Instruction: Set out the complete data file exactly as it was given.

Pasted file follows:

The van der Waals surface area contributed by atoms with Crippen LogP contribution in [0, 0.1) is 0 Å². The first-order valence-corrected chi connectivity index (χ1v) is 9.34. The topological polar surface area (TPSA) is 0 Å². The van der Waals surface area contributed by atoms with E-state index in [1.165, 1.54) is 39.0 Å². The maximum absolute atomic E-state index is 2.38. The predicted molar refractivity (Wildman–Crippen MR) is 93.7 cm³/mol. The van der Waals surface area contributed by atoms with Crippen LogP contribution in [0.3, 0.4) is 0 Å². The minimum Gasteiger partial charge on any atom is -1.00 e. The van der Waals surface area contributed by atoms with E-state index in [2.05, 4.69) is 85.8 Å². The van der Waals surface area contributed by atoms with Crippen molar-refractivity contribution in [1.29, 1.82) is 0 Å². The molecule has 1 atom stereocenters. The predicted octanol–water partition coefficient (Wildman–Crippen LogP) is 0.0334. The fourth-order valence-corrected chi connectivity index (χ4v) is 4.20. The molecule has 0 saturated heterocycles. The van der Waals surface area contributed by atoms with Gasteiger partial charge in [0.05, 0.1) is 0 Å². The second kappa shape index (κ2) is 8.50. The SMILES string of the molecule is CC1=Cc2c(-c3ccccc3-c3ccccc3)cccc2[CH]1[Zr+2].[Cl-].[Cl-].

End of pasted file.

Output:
The van der Waals surface area contributed by atoms with Crippen LogP contribution in [0, 0.1) is 0 Å². The first-order valence-corrected chi connectivity index (χ1v) is 9.34. The topological polar surface area (TPSA) is 0 Å². The van der Waals surface area contributed by atoms with E-state index in [1.165, 1.54) is 39.0 Å². The maximum absolute atomic E-state index is 2.38. The predicted molar refractivity (Wildman–Crippen MR) is 93.7 cm³/mol. The van der Waals surface area contributed by atoms with Crippen LogP contribution in [0.3, 0.4) is 0 Å². The minimum Gasteiger partial charge on any atom is -1.00 e. The van der Waals surface area contributed by atoms with E-state index in [2.05, 4.69) is 85.8 Å². The van der Waals surface area contributed by atoms with Crippen molar-refractivity contribution in [1.29, 1.82) is 0 Å². The molecule has 1 atom stereocenters. The predicted octanol–water partition coefficient (Wildman–Crippen LogP) is 0.0334. The fourth-order valence-corrected chi connectivity index (χ4v) is 4.20. The molecule has 0 saturated heterocycles. The van der Waals surface area contributed by atoms with Gasteiger partial charge in [0.05, 0.1) is 0 Å². The second kappa shape index (κ2) is 8.50. The SMILES string of the molecule is CC1=Cc2c(-c3ccccc3-c3ccccc3)cccc2[CH]1[Zr+2].[Cl-].[Cl-].